Premiere of New History Channel Series Features UConn Faculty

<p>Adolf Hitler. Image from the Thomas J. Dodd Papers, Thomas J. Dodd Research Center, University of Connecticut Libraries. Photo by Presse-Hoffmann-Berlin</p>

Adolf Hitler. Image from the Thomas J. Dodd Papers, Thomas J. Dodd Research Center, University of Connecticut Libraries. Photo by Presse-Hoffmann-Berlin

A new program on the History Channel, called MysteryQuest, dispatches teams of experts around the world to try to solve “some of mankind’s strangest and most persistent mysteries.”

The premiere episode Sept. 16 – “Hitler’s Escape” – featured three UConn faculty: Nicholas Bellantoni, Linda Strausbaugh, and Dawn Pettinelli. Together they investigated what became of Adolf Hitler’s remains in the days, months, and years after the end of World War II.

As the war was ending and Russian troops closed in on Berlin, Hitler and other Nazi officials confined themselves to a bunker beneath the city. It is widely believed that Hitler and his wife Eva Braun killed themselves in the bunker, in order to avoid possible capture. Accounts suggest that his remains were burned and buried at the site, and later moved by the Soviets to other sites in Germany in the decades after the war, but this is uncertain.

What became of Hitler’s remains is still an open historical question and it was thought the answer could lie in the Russian archives in Moscow, where among other artifacts, there is a piece of human skull with a bullet wound that the Russians say is that of Adolf Hitler.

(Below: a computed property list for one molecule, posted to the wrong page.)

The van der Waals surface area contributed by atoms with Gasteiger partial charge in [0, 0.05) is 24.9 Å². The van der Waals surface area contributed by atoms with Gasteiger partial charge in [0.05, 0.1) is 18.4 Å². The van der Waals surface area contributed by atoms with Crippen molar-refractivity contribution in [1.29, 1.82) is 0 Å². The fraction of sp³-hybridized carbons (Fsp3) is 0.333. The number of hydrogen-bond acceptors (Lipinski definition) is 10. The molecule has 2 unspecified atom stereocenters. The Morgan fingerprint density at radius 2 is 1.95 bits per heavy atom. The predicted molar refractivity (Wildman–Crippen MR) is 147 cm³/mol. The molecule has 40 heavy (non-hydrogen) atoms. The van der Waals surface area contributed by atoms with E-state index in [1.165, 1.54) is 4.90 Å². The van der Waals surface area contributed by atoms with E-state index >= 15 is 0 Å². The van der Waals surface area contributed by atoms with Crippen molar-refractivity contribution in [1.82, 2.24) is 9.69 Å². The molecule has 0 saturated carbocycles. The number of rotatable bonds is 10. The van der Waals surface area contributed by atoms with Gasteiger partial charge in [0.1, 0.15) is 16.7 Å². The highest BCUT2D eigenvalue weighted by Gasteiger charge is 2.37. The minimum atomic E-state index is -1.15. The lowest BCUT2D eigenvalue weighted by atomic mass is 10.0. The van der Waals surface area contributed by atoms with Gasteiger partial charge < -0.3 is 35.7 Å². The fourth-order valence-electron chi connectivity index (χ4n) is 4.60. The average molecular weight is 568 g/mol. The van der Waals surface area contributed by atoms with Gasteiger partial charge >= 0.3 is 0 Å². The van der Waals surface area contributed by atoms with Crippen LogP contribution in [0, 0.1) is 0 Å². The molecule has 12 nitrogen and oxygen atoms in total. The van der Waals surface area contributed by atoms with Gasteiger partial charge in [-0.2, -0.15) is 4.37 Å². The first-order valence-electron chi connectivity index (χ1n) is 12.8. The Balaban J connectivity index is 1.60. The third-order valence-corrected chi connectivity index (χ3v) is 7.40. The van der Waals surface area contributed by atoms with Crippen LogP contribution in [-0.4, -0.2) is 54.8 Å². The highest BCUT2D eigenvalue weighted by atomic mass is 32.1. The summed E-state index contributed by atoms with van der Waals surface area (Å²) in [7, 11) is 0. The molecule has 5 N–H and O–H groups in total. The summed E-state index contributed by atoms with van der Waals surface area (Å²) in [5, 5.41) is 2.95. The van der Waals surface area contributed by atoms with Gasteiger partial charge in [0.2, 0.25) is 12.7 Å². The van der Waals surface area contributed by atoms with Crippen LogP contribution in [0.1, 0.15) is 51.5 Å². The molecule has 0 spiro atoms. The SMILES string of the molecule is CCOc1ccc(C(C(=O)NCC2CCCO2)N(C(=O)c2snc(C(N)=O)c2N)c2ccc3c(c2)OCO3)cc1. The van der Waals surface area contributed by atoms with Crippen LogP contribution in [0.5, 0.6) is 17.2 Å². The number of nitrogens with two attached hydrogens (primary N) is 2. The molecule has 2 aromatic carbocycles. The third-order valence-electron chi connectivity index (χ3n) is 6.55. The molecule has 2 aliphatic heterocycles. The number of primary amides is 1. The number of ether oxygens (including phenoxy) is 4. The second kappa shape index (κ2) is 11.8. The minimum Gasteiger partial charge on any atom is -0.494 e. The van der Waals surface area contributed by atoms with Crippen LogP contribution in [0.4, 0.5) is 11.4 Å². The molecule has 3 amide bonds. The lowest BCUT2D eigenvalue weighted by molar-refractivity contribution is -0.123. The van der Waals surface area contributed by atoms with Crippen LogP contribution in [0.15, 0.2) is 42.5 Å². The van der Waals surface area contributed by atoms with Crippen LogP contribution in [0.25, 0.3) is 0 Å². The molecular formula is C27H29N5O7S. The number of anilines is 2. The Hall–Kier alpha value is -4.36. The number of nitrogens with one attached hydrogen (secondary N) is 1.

The History Channel brought Bellantoni on a fact-finding mission from Germany to Moscow in search of evidence. He conducted an exploratory dig through a patch of earth where Hitler’s remains were said to have been reburied by the Soviets in the decades after World War II, searching for bone fragments. He also gained access to the Russian national archives, where he reviewed documents related to the Soviets’ handling of Hitler’s remains, and examined and gained DNA evidence from blood and bone fragments the Russians have said for decades belonged to the Nazi dictator.

In addition, Pettinelli conducted tests on the soil samples and Strausbaugh and her team conducted DNA testing on swabs of blood and skull fragments. The results of these tests showed definitively that the skull fragments did not belong to Hitler.

Bellantoni is a professor of anthropology at UConn as well as the state archaeologist at the Connecticut State Museum of Natural History; Strausbaugh is the director of the Center for Applied Genetics and Technology in the Department of Molecular and Cell Biology; and Dawn Pettinelli is manager of the Home and Garden Education Center and Soil Nutrient Analysis Laboratory.

The Connecticut State Museum of Natural History, Connecticut Archaeology Center, and Center for Applied Genetics and Technology are part of the College of Liberal Arts and Sciences at UConn.

UConn’s Home and Garden Education Center and Soil Nutrient Analysis Laboratory are part of the Department of Plant Science in the College of Agriculture and Natural Resources.